Well, that’s more like it.
The United States economy added 379,000 jobs in February, the US Bureau of Labor Statistics said on Friday, signalling that the labour market recovery is accelerating after a brutal close to 2020.
February’s gains were even more impressive given the harsh winter weather that tore through the southern states last month.
And most of the jobs that were added in February were in leisure and hospitality – the hardest-hit sector of the economy.
Another bright spot: January’s dismal non-farm payrolls figure was revised upward from an anaemic 49,000 to a modest but improved 166,000.
While February’s headline number was better than expected, the labour market recovery continues to lag a rebound in other parts of the economy.
Some 745,000 Americans filed for first-time unemployment benefits with states last week – 9,000 more than the previous week, the US Department of Labor said on Thursday.
Weekly jobless claims are a proxy for layoffs, which remain well above their pre-pandemic peak of 665,000 in March 2009.
The February jobs report is also deeply symbolic because it offers a year-over-year comparison with February 2020 – the pre-pandemic benchmark for many labour market statistics.
The unemployment rate last month ticked down slightly to 6.2 percent – encouraging, but still nearly double the pre-pandemic rate of 3.5 percent from a year earlier.
The number of unemployed people last month held nearly steady at 10 million, but that is nearly double the February 2020 count of 5.7 million.
The labour force participation rate – which measures the number of people either working or actively looking for a job – also held steady at 61.4 percent last month, but that is 1.9 percentage points lower than a year earlier.
Many forecasters, including the Congressional Budget Office, think the nation’s jobs market won’t be fully healed until 2024.
That could lead to deep scarring for the nation’s unemployed. The longer people are out of work, the more likely their skills are to erode and their networks to dry up – making it even harder for them to land a job.
But the trend is towards improvement after the labour market was pummelled by surging COVID-19 infections and business-sapping restrictions in December, when the economy shed 306,000 jobs.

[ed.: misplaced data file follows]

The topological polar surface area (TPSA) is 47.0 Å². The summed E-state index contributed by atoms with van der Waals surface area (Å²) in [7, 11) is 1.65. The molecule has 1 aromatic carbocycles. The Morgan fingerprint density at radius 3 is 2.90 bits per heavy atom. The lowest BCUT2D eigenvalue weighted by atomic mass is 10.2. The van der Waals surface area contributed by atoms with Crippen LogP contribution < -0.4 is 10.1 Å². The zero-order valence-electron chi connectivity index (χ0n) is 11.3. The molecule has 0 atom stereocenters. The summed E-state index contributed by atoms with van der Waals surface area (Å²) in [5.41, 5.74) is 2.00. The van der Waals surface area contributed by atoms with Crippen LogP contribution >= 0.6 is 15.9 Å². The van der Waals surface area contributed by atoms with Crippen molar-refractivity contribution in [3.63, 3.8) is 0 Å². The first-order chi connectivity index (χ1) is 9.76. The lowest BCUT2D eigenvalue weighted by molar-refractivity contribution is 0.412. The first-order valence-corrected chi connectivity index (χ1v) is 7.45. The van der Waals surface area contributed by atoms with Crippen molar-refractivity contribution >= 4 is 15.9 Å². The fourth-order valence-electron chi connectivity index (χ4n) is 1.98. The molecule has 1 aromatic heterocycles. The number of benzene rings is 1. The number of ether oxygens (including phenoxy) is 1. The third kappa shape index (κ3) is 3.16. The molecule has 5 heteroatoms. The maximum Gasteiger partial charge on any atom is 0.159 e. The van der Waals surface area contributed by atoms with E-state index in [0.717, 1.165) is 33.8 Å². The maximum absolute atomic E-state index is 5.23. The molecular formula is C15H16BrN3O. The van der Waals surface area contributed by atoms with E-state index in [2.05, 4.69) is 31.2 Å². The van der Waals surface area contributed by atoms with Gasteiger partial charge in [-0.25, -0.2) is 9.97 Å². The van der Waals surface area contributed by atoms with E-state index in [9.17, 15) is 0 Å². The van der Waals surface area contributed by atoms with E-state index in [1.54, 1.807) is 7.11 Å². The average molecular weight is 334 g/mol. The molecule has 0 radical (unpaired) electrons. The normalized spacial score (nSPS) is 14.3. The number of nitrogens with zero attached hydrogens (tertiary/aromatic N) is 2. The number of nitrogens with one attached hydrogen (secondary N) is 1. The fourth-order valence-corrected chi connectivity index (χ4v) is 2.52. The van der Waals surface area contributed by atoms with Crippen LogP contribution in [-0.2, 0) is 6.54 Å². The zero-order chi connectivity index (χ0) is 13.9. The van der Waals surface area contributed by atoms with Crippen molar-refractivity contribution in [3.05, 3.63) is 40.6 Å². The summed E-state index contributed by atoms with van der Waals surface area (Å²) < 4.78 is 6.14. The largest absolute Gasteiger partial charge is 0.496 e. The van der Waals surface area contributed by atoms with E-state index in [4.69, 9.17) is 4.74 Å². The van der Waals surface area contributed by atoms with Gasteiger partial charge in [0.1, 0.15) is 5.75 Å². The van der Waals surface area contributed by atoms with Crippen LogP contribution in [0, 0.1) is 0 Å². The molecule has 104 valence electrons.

Newly confirmed COVID-19 infections are now stabilising and trending downwards, while the nationwide vaccination drive, although bumpy, is well under way.
States and cities are starting to lift coronavirus pandemic restrictions. Cinemas and theatres in New York City will reopen to limited capacity on Friday.
And on Tuesday, Texas Governor Greg Abbott announced an executive order to allow businesses in the state to fully reopen.
But lifting restriction is only part of the equation. Consumers also have to feel comfortable enough to start engaging in the types of activity that can get legions of the nation’s unemployed back to work – such as dining out, going to movies, flying and staying at hotels.
Meanwhile, data and other developments suggest the broader economy is poised to give the jobs market some help.
US household incomes rose 10 percent in January- the second-biggest jump on record – thanks in large part to the $900,000 round of virus relief aid that Congress passed in December.
That contributed to a surge in retail sales in January – crucial for the health of the economy because roughly two-thirds of US growth is driven by consumer spending.
And another economic boost is almost surely in the cards, as President Joe Biden’s proposed stimulus package winds its way through Congress.
The US Senate is set to start debating the $1.9 trillion coronavirus aid bill on Friday.
The strong February jobs report promises to fuel arguments by Republicans that the aid package is overly generous.
The bill, which passed the House of Representatives before heading to the Senate, includes such signature items as $1,400 stimulus cheques for most Americans, a $400 federal weekly top-up to state unemployment benefits and more funds for struggling small businesses.
Proponents of the bill argue that it is necessary to propel the economy forward and offer much-needed relief to Americans who have borne the brunt of the pandemic, including women and minorities.
That argument is bolstered by the African-American unemployment rate, which ticked up to 9.9 percent in February from 9.2 percent the previous month.
Fears have been mounting in financial markets that Biden’s massive stimulus proposal could stoke inflation and force the Federal Reserve to raise interest rates – which would cool the economy and jobs creation.
Fed Chairman Jerome Powell has tried repeatedly to assuage concerns that the Fed could hike borrowing costs by reiterating the central bank’s commitment to prioritise the jobs market recovery and even tolerate inflation inching above its target rate of 2 percent for a brief period.
Many economists expect inflation to rise as the economy returns to business as usual and as kinks in supply chains lead to temporary shortages. But many believe such effects would prove temporary.